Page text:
Paul T. Boggs, Paul D. Domich and Janet E. Rogers, ACMD
Boggs, Domich, Rogers and Witzgall have continued to be active participants in the theoretical and computational aspects of the ongoing worldwide research on methods for solving the linear programming and quadratic programming problems, such as those that frequently arise in the context of airline scheduling, pooling and blending in chemical engineering, heat exchanger and chemical reactor networks, optimal control, mechanical design, entropy, and nonconvex energy optimization. They have obtained excellent results with an interior point method that is applicable for solving a class of such problems that is not currently solved by the primal dual methods being examined by other researchers. Their QP procedure also has application in sequential quadratic programming codes for solving nonlinear programming problems (NLP). Their approach combines several individual search directions to produce an optimal step at each iteration. Their original work, developed for LP, is an effective method that is competitive with the best of the LP algorithms developed elsewhere. Their QP approach has few, if any, competitors in terms of robustness and size of problems that can be efficiently handled.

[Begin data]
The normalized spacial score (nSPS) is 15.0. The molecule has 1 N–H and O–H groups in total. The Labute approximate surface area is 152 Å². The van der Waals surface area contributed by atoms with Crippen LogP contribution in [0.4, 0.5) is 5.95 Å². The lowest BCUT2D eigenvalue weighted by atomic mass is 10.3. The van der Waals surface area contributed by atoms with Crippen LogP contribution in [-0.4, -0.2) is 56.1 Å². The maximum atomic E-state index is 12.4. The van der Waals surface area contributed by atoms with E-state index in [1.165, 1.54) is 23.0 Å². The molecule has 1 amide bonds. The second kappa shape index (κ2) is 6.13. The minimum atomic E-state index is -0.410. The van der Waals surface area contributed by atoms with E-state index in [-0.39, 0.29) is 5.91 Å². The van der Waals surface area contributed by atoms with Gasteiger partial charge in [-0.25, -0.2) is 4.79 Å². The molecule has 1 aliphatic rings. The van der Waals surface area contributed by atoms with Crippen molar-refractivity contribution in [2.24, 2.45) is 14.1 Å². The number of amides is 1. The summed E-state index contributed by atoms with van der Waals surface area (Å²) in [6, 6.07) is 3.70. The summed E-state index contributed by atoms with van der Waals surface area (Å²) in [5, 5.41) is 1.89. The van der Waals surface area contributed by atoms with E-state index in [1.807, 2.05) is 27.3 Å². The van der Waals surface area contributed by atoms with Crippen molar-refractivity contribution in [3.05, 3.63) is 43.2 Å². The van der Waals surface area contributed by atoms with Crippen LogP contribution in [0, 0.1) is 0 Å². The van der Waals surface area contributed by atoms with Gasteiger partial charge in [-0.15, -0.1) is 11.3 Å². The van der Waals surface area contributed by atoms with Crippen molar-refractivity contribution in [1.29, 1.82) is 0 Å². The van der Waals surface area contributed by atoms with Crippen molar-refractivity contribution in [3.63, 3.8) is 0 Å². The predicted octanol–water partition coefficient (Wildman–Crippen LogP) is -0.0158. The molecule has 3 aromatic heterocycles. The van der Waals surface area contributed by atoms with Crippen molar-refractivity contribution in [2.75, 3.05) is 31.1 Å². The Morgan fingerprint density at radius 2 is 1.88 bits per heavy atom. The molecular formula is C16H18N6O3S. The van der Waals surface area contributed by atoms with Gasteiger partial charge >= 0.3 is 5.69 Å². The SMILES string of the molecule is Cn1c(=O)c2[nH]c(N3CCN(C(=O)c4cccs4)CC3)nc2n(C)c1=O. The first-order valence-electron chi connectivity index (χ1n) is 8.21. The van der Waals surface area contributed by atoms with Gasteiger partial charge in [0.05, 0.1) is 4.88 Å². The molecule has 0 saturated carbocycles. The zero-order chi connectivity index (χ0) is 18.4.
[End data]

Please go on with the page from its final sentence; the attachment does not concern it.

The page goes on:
A manuscript describing this work has been accepted for publication in the Annals of Operations Research special volume on Interior Point Methods for Mathematical Programming. It was also presented at the 15th International Symposium on Mathematical Programming in Ann Arbor, Michigan, and at the University of Colorado Computer Science Department Numerical Analysis Seminar, in Boulder, Colorado.
Boggs, Domich and Rogers are now researching a new approach that will combine their existing methods with a primal-dual approach. NIST IR 5020 describes this work.